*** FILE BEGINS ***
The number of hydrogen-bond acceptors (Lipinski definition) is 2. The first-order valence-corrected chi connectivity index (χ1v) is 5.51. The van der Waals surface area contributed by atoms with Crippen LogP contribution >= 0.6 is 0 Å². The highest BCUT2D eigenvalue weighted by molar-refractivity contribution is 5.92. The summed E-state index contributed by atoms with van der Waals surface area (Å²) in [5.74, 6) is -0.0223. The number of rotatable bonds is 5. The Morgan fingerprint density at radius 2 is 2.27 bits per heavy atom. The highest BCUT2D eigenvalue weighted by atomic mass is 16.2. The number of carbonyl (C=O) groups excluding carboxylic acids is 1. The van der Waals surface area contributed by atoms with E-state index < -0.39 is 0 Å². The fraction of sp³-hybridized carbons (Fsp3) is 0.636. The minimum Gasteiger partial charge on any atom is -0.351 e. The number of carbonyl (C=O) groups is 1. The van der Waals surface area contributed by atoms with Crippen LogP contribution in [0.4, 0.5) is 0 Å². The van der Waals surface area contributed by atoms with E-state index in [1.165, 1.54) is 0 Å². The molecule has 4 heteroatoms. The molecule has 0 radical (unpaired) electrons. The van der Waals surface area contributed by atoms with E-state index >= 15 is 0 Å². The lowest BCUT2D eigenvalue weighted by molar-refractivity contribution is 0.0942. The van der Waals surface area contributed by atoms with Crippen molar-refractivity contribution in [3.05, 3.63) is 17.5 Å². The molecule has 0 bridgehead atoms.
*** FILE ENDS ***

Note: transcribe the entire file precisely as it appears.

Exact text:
The number of hydrogen-bond acceptors (Lipinski definition) is 2. The first-order valence-corrected chi connectivity index (χ1v) is 5.51. The van der Waals surface area contributed by atoms with Crippen LogP contribution >= 0.6 is 0 Å². The highest BCUT2D eigenvalue weighted by molar-refractivity contribution is 5.92. The summed E-state index contributed by atoms with van der Waals surface area (Å²) in [5.74, 6) is -0.0223. The number of rotatable bonds is 5. The Morgan fingerprint density at radius 2 is 2.27 bits per heavy atom. The highest BCUT2D eigenvalue weighted by atomic mass is 16.2. The number of carbonyl (C=O) groups excluding carboxylic acids is 1. The van der Waals surface area contributed by atoms with E-state index < -0.39 is 0 Å². The fraction of sp³-hybridized carbons (Fsp3) is 0.636. The minimum Gasteiger partial charge on any atom is -0.351 e. The number of carbonyl (C=O) groups is 1. The van der Waals surface area contributed by atoms with Crippen LogP contribution in [0.4, 0.5) is 0 Å². The van der Waals surface area contributed by atoms with E-state index in [1.165, 1.54) is 0 Å². The molecule has 4 heteroatoms. The molecule has 0 radical (unpaired) electrons. The van der Waals surface area contributed by atoms with E-state index >= 15 is 0 Å². The lowest BCUT2D eigenvalue weighted by molar-refractivity contribution is 0.0942. The van der Waals surface area contributed by atoms with Crippen molar-refractivity contribution in [3.05, 3.63) is 17.5 Å². The molecule has 0 bridgehead atoms.